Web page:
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Department of Housing and Urban Development

451 Seventh Street SW., Washington, DC 20410

202-708-1422
http://www.hud.gov

SECRETARY Benjamin S. Carson, Sr.

Chief of Staff Andrew Hughes
General Counsel J. Paul Compton, Jr.

ASSISTANT SECRETARIES
Congressional and Intergovernmental Relations Leonard Wolfson
Public Affairs Caroline Vanvick, Acting

CHIEF OFFICERS
Financial Irving L. Dennis
Information David C. Chow

DIRECTORS
Faith and Opportunity Initiative (vacancy)
Small and Disadvantaged Business Utilization Jean Lin Pao
https://www.hud.gov/about/leadership/ben_carson
DEPUTY SECRETARY (vacancy)

ASSISTANT SECRETATIES
Administration (vacancy)
Community Planning and Development (vacancy)
Fair Housing and Equal Opportunity Anna Maria Farías
Housing Brian D. Montgomery
Policy Development and Research Seth Appleton
Public and Indian Housing Hunter Kurtz

ASSISTANT DEPUTY SECRETARY
Field Policy and Management Benjamin E. Demarzo

CHIEF OFFICERS
Administrative Nelson Bregon
Human Capital Monica Matthews
Procurement Ronald C. Flom

COMMISSIONER
Federal Housing Brian D. Montgomery

DIRECTORS
Equal Employment Opportunity John P. Benison
Lead Hazard Control and Healthy Homes Matthew E. Ammon
Business Transformation (vacancy)
https://www.hud.gov/about/leadership

Government National Mortgage Association—Ginnie Mae

Government National Mortgage Association—Ginnie Mae
President (vacancy)
https://www.ginniemae.gov/about_us/who_we_are/pages/executive_leadership.aspx

Independent Oversight

Independent Oversight
Inspector General Rae Oliver Davis
https://www.hudoig.gov/about-hud-oig/organization-staff/inspector-general-immediate-office/rae-oliver-davis

The above list of key personnel was updated 10–2019.

The above list of key personnel was updated 10–2019.

The Department of Housing and Urban Development oversees housing needs nationwide, ensures fair housing opportunities, and creates strong, sustainable, and inclusive communities.

ESTABLISHMENT AND ORGANIZATION

On September 9, 1965, President Lyndon B. Johnson approved Public Law 89–174, which is also cited as the Department of Housing and Urban Development Act. As part of the statute's declaration of purpose, Congress declared that "the general welfare and security of the Nation and the health and living standards of our people require . . . sound development of the Nation's communities and metropolitan areas in which the vast majority of its people live and work." To support this requirement of sound development, Congress established "an executive department to be known as the Department of Housing and Urban Development [HUD]" (79 Stat. 667).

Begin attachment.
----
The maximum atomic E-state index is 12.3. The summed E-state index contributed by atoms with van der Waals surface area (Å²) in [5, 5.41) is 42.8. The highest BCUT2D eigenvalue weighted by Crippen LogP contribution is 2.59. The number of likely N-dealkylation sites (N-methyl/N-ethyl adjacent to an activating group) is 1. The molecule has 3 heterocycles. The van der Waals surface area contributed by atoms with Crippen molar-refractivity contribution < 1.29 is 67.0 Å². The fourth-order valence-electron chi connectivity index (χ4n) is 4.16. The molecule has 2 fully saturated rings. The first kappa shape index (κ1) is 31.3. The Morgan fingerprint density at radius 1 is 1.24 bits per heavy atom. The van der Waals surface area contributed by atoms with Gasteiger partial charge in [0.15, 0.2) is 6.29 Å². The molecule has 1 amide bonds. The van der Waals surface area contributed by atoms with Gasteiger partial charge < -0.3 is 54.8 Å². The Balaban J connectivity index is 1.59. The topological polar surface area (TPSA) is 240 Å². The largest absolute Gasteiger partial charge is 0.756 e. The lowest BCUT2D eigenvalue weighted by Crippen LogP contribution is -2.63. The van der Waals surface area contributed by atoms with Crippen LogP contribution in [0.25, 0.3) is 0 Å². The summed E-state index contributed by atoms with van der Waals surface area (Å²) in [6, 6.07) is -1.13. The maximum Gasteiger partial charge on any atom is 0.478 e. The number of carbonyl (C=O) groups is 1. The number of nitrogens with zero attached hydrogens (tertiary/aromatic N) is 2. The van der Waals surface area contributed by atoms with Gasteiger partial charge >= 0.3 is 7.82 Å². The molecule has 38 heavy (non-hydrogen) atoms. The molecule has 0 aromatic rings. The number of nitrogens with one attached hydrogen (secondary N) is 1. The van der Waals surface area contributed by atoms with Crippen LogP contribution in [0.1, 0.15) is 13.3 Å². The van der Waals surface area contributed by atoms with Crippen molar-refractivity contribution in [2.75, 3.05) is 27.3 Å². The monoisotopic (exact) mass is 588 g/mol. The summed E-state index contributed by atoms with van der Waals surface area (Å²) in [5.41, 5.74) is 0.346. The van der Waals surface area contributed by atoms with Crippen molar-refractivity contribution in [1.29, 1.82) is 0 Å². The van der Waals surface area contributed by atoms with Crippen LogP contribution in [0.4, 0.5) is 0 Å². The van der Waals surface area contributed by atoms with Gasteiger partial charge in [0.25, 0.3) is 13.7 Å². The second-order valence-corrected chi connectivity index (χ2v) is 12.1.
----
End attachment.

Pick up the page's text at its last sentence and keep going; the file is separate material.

https://www.govinfo.gov/content/pkg/STATUTE-79/pdf/STATUTE-79-Pg667.pdf

HUD's statutory duties are described in chapter 44, sections 3531–3549, of 42 U.S.C.

https://www.govinfo.gov/content/pkg/USCODE-2017-title42/pdf/USCODE-2017-title42-chap44.pdf

Regulations relating to the Office of the Secretary and to housing and urban development are found in parts 0–4199 of 24 CFR.

https://www.ecfr.gov/cgi-bin/text-idx?tpl=/ecfrbrowse/Title24/24tab_02.tpl

By the advice and with the consent of the Senate, the President appoints the Secretary of HUD. The Secretary supervises and directs the administration of the Department (79 Stat. 667).

https://www.hud.gov/about/hud_secretary/powersec

HUD's department structure is presented like an organizational chart in its "Fiscal Year 2020 Annual Performance Plan" and "Fiscal Year 2018 Annual Performance Report" on page 11. The Plan and Report are combined into one document (March 2019).

https://www.hud.gov/sites/dfiles/SPM/documents/HUDFY2020APP-FY2018APR-3.22.2019.pdf

PROGRAMS AREAS

HUD administers various programs to facilitate its six core functions: insuring mortgages for single-family and multifamily dwellings and extending loans for home improvement and for the purchasing of mobile homes; channeling funds from investors to the mortgage industry through the Government National Mortgage Association–Ginnie Mae; making direct loans for construction or rehabilitation of housing projects that benefit the elderly and handicapped; providing Federal housing subsidies for low- and moderate-income families; giving community development grants to States and communities; and promoting and enforcing fair housing and equal housing opportunity.

https://www.hud.gov/topics

Community Planning and Development